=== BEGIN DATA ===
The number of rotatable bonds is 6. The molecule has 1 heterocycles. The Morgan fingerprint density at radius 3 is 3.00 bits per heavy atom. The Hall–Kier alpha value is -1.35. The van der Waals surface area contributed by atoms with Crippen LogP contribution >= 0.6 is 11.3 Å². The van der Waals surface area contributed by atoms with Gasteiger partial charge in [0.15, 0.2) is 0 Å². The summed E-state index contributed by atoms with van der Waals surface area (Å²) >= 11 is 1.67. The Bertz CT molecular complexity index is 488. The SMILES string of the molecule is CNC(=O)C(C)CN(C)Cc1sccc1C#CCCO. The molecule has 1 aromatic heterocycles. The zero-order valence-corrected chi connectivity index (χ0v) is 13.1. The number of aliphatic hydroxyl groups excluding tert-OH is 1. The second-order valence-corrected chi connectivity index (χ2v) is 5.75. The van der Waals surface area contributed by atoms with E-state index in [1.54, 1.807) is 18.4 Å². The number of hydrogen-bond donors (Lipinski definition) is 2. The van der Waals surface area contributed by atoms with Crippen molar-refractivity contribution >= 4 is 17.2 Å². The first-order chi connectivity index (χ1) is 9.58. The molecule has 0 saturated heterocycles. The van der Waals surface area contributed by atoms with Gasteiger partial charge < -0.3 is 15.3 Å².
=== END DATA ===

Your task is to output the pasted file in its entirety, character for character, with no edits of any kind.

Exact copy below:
The number of rotatable bonds is 6. The molecule has 1 heterocycles. The Morgan fingerprint density at radius 3 is 3.00 bits per heavy atom. The Hall–Kier alpha value is -1.35. The van der Waals surface area contributed by atoms with Crippen LogP contribution >= 0.6 is 11.3 Å². The van der Waals surface area contributed by atoms with Gasteiger partial charge in [0.15, 0.2) is 0 Å². The summed E-state index contributed by atoms with van der Waals surface area (Å²) >= 11 is 1.67. The Bertz CT molecular complexity index is 488. The SMILES string of the molecule is CNC(=O)C(C)CN(C)Cc1sccc1C#CCCO. The molecule has 1 aromatic heterocycles. The zero-order valence-corrected chi connectivity index (χ0v) is 13.1. The number of aliphatic hydroxyl groups excluding tert-OH is 1. The second-order valence-corrected chi connectivity index (χ2v) is 5.75. The van der Waals surface area contributed by atoms with E-state index in [1.54, 1.807) is 18.4 Å². The number of hydrogen-bond donors (Lipinski definition) is 2. The van der Waals surface area contributed by atoms with Crippen molar-refractivity contribution >= 4 is 17.2 Å². The first-order chi connectivity index (χ1) is 9.58. The molecule has 0 saturated heterocycles. The van der Waals surface area contributed by atoms with Gasteiger partial charge < -0.3 is 15.3 Å².